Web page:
4 O'Malley v. Commissioner, 91 T.C. 352 (1988).
This case involves the payment of legal fees by the plan on behalf of petitioner. In an earlier decision of this Court, we decided that the payment of legal fees was personal to petitioner and, as such, income. 5 We further decided that the payment of legal fees brought about a deduction to petitioner. We now address the issue of whether petitioner is subject to the excise tax under section 4975(a) because the pension plan paid expenses, personal in nature, on his behalf.
5 Since we have previously held petitioner's legal expenses to be personal in nature, petitioner is estopped from now arguing that the legal fees were incurred in his capacity as fiduciary of the pension plan. See O'Malley v. Commissioner, 91 T.C. 352 (1988).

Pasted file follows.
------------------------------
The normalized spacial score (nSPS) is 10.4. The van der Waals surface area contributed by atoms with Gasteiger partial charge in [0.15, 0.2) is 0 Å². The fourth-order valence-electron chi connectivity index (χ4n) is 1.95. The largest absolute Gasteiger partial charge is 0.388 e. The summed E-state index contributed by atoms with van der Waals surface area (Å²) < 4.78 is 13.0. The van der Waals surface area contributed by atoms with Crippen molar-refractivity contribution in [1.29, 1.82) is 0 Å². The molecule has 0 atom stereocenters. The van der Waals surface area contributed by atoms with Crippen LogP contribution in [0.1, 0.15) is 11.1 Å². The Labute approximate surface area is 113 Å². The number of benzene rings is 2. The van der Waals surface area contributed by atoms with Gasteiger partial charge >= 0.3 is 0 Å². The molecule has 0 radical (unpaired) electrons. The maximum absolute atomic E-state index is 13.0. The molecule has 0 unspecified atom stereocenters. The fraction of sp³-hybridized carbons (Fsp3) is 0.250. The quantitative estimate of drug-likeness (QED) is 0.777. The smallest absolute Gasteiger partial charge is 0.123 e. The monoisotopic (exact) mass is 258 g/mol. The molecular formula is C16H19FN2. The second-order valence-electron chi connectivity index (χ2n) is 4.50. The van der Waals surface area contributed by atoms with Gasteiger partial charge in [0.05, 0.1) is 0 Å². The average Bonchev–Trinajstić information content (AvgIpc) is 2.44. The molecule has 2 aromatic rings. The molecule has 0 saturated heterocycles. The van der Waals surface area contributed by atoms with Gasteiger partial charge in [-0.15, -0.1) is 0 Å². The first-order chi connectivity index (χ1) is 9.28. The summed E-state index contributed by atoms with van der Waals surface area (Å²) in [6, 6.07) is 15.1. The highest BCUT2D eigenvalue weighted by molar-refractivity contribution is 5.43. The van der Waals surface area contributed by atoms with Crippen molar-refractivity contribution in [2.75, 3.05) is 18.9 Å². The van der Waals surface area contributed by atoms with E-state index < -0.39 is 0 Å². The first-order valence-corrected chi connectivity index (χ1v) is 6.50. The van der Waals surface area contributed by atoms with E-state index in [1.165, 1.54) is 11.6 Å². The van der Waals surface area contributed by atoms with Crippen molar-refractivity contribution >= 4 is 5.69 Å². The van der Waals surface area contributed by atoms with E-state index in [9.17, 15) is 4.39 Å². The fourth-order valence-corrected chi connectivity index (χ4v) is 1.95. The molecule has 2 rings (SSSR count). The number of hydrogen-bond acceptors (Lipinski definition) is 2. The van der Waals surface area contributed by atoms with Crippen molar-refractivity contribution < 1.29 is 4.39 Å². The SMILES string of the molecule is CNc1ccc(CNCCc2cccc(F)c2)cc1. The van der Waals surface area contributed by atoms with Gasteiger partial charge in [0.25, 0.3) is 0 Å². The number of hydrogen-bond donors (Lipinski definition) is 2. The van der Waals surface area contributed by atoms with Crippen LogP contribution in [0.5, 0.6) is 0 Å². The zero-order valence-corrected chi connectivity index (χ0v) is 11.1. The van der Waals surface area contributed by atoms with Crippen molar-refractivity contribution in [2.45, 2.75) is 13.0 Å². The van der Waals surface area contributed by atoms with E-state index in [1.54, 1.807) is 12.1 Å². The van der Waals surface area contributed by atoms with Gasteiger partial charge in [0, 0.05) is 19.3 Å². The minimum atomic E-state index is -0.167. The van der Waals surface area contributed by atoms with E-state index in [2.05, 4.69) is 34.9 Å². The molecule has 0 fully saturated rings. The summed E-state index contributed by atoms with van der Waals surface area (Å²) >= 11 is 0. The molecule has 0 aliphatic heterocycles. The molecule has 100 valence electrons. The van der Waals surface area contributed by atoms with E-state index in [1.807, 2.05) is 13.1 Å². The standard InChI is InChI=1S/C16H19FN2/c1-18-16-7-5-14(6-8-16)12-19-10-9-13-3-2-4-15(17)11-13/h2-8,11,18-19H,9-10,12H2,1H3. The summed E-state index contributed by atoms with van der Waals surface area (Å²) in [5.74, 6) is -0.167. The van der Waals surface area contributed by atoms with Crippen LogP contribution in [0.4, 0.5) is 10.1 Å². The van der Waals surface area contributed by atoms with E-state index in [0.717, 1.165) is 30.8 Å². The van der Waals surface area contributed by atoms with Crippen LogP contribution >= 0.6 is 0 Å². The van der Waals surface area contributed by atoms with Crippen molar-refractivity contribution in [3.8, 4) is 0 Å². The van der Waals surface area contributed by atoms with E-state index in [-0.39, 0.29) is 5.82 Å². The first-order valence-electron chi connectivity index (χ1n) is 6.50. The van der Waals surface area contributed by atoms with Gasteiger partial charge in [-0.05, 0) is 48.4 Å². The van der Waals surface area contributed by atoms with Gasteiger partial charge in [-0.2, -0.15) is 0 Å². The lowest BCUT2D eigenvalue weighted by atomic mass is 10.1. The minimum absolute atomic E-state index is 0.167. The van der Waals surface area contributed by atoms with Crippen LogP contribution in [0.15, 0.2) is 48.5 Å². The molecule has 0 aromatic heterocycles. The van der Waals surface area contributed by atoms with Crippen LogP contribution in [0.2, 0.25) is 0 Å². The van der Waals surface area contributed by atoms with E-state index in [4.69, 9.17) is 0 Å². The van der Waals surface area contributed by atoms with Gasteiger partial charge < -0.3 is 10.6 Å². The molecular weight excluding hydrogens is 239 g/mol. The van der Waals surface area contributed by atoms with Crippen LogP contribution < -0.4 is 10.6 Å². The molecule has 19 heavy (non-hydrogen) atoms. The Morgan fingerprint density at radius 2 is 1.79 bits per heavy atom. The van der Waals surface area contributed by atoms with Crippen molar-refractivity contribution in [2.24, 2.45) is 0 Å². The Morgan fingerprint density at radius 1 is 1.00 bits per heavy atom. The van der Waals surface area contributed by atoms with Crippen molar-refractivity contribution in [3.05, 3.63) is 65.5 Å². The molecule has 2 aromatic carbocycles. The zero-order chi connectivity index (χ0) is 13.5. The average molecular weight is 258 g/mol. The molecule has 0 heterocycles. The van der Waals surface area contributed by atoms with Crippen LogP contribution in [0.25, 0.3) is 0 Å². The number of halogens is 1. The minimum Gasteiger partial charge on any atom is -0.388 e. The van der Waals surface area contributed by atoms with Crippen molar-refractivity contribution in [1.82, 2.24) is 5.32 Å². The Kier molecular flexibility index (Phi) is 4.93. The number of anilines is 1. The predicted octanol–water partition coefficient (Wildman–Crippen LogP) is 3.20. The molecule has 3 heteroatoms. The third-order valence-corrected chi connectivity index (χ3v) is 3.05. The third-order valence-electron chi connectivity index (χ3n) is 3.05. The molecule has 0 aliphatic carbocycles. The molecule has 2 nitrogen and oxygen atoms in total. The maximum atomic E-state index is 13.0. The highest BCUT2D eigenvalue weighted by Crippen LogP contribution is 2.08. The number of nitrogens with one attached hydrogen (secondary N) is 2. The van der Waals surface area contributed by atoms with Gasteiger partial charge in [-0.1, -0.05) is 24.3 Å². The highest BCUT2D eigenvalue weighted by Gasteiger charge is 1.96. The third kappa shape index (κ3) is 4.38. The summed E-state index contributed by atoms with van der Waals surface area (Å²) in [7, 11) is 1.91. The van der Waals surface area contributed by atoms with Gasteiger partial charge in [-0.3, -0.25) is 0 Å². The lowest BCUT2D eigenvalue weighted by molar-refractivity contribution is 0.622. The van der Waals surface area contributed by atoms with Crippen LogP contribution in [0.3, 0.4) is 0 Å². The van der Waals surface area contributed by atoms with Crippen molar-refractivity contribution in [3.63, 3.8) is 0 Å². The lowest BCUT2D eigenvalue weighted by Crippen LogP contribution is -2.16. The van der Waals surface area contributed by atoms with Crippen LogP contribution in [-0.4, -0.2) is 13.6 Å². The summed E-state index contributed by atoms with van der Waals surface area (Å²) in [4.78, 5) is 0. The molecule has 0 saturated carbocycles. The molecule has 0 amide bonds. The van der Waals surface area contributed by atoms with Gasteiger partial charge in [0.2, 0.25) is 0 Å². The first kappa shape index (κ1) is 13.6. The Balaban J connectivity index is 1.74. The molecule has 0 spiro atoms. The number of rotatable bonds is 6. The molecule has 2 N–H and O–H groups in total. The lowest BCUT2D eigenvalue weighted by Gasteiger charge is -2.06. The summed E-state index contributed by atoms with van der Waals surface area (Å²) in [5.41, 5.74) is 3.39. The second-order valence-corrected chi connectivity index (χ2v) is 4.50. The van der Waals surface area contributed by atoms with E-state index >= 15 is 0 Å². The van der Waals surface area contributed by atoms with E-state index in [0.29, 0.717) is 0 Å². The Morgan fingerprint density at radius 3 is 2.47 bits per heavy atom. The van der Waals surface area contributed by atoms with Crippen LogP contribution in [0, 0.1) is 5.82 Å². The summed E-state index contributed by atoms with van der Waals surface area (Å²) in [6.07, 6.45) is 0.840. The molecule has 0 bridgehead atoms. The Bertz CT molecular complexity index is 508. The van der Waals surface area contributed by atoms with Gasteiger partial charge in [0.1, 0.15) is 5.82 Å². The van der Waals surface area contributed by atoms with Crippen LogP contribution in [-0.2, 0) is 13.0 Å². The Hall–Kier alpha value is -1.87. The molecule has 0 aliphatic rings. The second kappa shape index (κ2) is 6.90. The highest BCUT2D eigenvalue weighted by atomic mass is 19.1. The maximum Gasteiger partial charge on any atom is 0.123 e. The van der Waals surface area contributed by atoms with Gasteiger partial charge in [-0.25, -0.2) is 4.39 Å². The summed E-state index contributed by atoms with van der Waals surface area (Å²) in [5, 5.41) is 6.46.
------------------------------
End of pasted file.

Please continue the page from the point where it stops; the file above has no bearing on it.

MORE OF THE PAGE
Section 4975(a) imposes on "prohibited transactions" an annual 5-percent tax on the amount involved for each "prohibited transaction" (the first-tier tax). The tax imposed is to be paid by any "disqualified person" who "participates" in the "prohibited transaction." Sec. 4975(a). Section 4975(c)(1)(D) defines, in part, a "prohibited transaction" as any direct or indirect transfer of plan income or assets to a "disqualified person" or the use of plan income or assets by or for any "disqualified person." Section 4975(c)(1)(E) further defines a "prohibited transaction" as any act whereby a "disqualified person" who is a fiduciary deals with the income or assets of a plan for his own interest or for his own account. A "disqualified person" is defined under section 4975(e)(2)(A) and (H) as a fiduciary of the plan or an officer or director, or an individual having power or responsibilities similar to those of officers or directors, of an employer whose employees are covered under the plan.